Following the outbreak of the pandemic, people have switched to WhatsApp, Telegram, Zoom and Google Meets for text and group calls. In less than two months, Zoom grew from 10 million to 300 million users globally. Telegram recently hit 400 million daily active users.
This trend is expected to have a positive impact on the telco’s data services. Between January and March, the company’s total number of active data subscribers jumped by 1.7 million to 26.8 million. Data revenue equally witnessed growth as it increased 59.2per cent during the first quarter.
However, despite the growth in data services, MTN will face revenue challenges in subsequent quarters. Data revenue is still a relatively small part of MTN’s revenue. In Q1 2019, it represented just 16.6per cent of the company’s earnings. Even with its 59.2per cent growth in the first three months of 2020, it only accounts for only 22per cent of the telco’s ?329.2 billion 2020 earnings.
Voice traffic remains MTN’s biggest revenue base. In Q1 2019 it represented 75.9% of all its earnings. And in 2020, phone calls brought in over ?227 billion during the first three months of the year, representing over 68% of the company’s total revenue.
The adoption of digital services for voice and video calls is showing, once again, how vulnerable telecom companies are to internet platforms. “Although we have witnessed growth in data revenue,” MTN said in its latest report, “it does not fully offset the decline in voice revenue.”
This explains why telcos considered the option of blocking internet services a few years ago. In Nigeria, the first sign of trouble was in 2013 when telcos saw a 30per cent decline in revenue from international calls between October 2013 and December 2013.
Since then, telcos have lost the SMS market to instant messaging apps like Telegram, WhatsApp and even Twitter. They were slow to predict and develop social media platforms to rival Facebook or other platforms for video calls, voice calls or content streaming.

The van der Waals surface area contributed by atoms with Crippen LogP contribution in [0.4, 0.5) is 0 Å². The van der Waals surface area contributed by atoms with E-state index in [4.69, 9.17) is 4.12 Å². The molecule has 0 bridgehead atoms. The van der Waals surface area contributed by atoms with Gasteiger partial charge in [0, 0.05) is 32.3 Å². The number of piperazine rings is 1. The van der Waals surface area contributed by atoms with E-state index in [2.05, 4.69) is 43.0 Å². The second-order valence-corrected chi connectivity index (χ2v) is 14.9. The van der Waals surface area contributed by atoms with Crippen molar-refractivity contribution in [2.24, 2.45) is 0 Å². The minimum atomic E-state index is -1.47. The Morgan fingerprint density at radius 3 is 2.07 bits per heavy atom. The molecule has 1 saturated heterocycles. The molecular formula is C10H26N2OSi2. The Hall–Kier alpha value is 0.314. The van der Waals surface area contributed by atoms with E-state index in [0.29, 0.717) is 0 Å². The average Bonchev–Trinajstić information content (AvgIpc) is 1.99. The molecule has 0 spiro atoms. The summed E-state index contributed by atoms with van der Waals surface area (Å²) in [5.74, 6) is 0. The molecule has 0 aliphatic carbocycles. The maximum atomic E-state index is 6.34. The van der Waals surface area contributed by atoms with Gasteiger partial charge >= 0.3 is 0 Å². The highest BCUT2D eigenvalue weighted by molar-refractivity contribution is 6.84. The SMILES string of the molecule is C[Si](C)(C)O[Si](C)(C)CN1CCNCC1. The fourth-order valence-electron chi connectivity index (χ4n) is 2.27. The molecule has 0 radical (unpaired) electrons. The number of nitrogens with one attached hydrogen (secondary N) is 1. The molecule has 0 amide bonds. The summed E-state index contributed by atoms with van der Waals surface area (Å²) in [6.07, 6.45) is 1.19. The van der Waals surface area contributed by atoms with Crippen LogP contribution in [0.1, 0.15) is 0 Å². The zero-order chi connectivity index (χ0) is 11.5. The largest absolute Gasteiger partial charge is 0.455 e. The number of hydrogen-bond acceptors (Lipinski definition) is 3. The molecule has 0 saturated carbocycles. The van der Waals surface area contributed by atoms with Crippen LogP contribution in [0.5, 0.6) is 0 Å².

Only few telcos have developed rival products. MTN Group, parent company of MTN Nigeria, developed Ayoba, a social media platform, in 2018. It also acquired Simfy Africa, a music streaming platform in 2018, and relaunching it as MusicTime! In late 2019. Other diversification plans include the development of fintech services like mobile money solutions.
However, the dilemma for MTN and other telcos is that they have to spend more on critical infrastructure to improve internet access or risk losing data subscribers to competitors. In Nigeria, their operating costs are rising due to the foreign exchange regime. Meanwhile, alternative internet service providers like Smile, Spectranet, Tizeti, Swift and NTEL are becoming interesting rivals.
MTN has the largest 4G coverage in the country. It was 24per cent early last year but has since risen to 44per cent. However, in 2018, the company had 5.76 million 4G subscribers, the highest in the country according to the NCC. Meanwhile smaller companies like NTEL and Smile had 538,308 and 237,066 4G subscriptions respectively.
These look like small figures, but they are really not. Globacom and 9Mobile had 911,701 and 901,771 4G subscribers in 2018. In perspective, these two companies had over 60 million mobile users that year compared to Smile and ntel that had less than 1 million users combined.